Abandoned bird house
There was still lots of snow on the ground, but it wasn't too icy, which made walking next to the Speed River more doable.

Fish and Chip

The path also goes alongside train tracks and a small industrial area. There is lots of flowering vegetation in the summer, but in the winter, we have to rely on graffiti. The fish had been painted on before the oh-so-clever tagger left his mark.

Riverside Park
At the upper part of Riverside Park, there is a wilder path, alongside the Speed River. It was at this point that the blue sky started to emerge, giving some colour to the monochromatic landscape.

Gothic sky
It clouded over again near the road-crossing of the next leg of the hike. If you look closely, you can make out a snow-covered bird's nest, low to the ground, and a larger, black squirrel's nest up in the trees. I liked the trinity of those nests with the hidden orb of the sun, top left.

Watercolour shadows
Once the sun came out more solidly, it darkened the snow with soft, grey shadows. The only green is from the washed-out cedars.

Spot the mink
The second sighting. The first time was further south near the weir by Goldie Mill Park. Not sure if it's a  mink or a ferret, but it's long and sleek and rodent-like. The first one dove into the river and caught a long, thin fish in it's sharp little teeth.

Fallen1
A dead, doubled-over tree, with the background trees looking like they're raising their branches upwards.

Icy-spine
Looks like something out of Greek mythology, or from Guillermo del Torro's imagination.

Fallen2
I liked the contrast of the ragged edges of the uprooted trunk with the soft, puffy looking snow and it's blue-grey shadows.

Orange Bark
No, not the edible kind.  At least, not for us. Not sure if it's lichen, algae or what, but it's a beautiful and shocking contrast with the snow-covered trail.

Spent
Spent see casing of the Wild Cucumber vine.  I remember seeing one of these as a kid, in the summertime, when the pods are green. I thought it was from outer space. The seeds are similar to watermelon seeds, and drop out of the hole at the base of the seed casing.

Sunlamp
There were lots of cool (no pun intended) snow formations amongst the tree branches, and the sun managed to leak into some of the more overgrown, dark areas.

Snowlamp
Spot the Red Squirrel
There was a lot of wildlife about that day - saw Blue Jays, Cardinals, Woodpeckers and lots of Nuthatches and Chickadees. Also saw a few Red Squirrels, who I think of as the Chickadees of the rodents. They are full of a frenetic energy that always makes me laugh.

Are you ready for your close-up?
Trunk maze
I took a different way back on the trail, through the forested part, so it was cooler and darker.  The sun also went behind the clouds, but I was thankful for the cooling off as I was getting warm.

Sunday, November 16, 2014

Kitchen Day

     It has been a cold weekend, and we have even had our first snowfalls, some of which has remained on the ground!  Yesterday we cleaned, rearranged some pictures on the wall in the front room and then relaxed.  For the first time ever, I started to make Mincemeat, something I have always meant to do.  Well, I can check that one of my bucket list!  It was a two-day process, but quite straightforward, and the result was mouthwateringly successful, if I do say so myself.  I used Delia Smith's recipe as a guide:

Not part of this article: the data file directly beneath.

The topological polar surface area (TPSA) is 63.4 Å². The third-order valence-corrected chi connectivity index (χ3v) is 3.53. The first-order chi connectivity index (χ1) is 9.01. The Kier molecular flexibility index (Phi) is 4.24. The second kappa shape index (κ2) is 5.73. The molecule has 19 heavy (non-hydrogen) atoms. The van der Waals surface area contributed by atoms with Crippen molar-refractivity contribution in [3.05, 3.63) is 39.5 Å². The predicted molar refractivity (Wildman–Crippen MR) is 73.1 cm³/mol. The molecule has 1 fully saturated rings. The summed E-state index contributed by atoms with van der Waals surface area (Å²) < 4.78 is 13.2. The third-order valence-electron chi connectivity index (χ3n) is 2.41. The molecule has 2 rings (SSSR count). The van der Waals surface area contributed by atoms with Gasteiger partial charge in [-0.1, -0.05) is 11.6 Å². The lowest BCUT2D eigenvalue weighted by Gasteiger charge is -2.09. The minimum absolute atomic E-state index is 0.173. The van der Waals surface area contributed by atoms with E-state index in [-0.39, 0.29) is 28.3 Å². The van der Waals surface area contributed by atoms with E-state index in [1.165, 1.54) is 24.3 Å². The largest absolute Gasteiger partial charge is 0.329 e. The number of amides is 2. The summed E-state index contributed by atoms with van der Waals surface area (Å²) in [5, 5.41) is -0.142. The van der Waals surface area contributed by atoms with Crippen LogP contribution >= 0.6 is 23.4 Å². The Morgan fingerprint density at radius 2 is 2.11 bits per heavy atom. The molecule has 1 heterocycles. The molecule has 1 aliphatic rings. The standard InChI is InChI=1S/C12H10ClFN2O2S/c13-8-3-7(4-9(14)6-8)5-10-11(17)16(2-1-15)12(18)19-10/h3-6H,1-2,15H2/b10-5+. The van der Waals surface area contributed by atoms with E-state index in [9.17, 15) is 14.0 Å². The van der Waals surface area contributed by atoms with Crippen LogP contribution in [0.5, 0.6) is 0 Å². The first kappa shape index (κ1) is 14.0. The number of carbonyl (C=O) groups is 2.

http://www.deliaonline.com/recipes/main-ingredient/mincemeat/home-made-christmas-mincemeat.html, but, as always, tweaked it to my liking. I used a little over a pound of Golden Delicious apples (4, peeled and chopped), added some dried cranberries instead of some of the raisins, and added some finely chopped crystallized ginger. I also left out the nuts.  Basically, you combine all of the ingredients in a large, oven-proof, stoneware bowl, which looks like this:


Then, the bowl is covered with a clean tea-towel and left in a cool place overnight to allow the flavours to combine. The bowl is then loosely covered in foil, and baked in a 225'F oven for 3 hours.  After it's removed, the ingredients are mixed every so often as they cool, to coat them in the melted suet and juices. 

The smell was a combination of Christmas + Heaven!
Once cooled, the brandy was added and I divided the recipe amongst 4 properly sterilized Mason Jars.


I plan to use some in a Mincemeat Wellington for a dessert for an upcoming dinner party.  I thought I'd bake the mincemeat in a large, rectangular puff pastry tart, then serve it with cardamom-infused custard.  Stay tuned for that one!

I also made Carrot Cake cookies, a recipe I got from one of Martha Stewart's cookie recipe books.  I've made them before and they were a huge hit with the household.  They are basically hermit-like cookies chock full of grated carrot, raisins and oatmeal, then cream cheese icing is layered between two cookies to make a sandwich.  A very decadent sandwich!

Cookies ready for baking
After baking
Ready for eating

I also wanted to do a test run of an appetizer I plan to make for this year's Christmas dinner party.  Every year, I try to do a different theme, which gives me a bit of a challenge and also helps tie all of the courses together.  In past years, I have done Morrocan and traditional British, so this year, I thought I'd attempt an Indian-themed Christmas dinner based on a more traditional menu.  I always try to make one hot and one cold appetizer, so I thought of making Indian-style Lamb meatballs. I figure they would be good finger-food if I put toothpicks in them and served them with a mint-cilantro sauce, and the lamb-mint combination is very traditional. I combined a few recipes I found online and in a recipe book, and they turned out wonderfully!

Meatballs with chopped mint and cilantro cooking on the stove
Mint-Cilantro Sauce
The dinner party isn't until the beginning of December, so stay tuned for the full menu, and lots of pictures.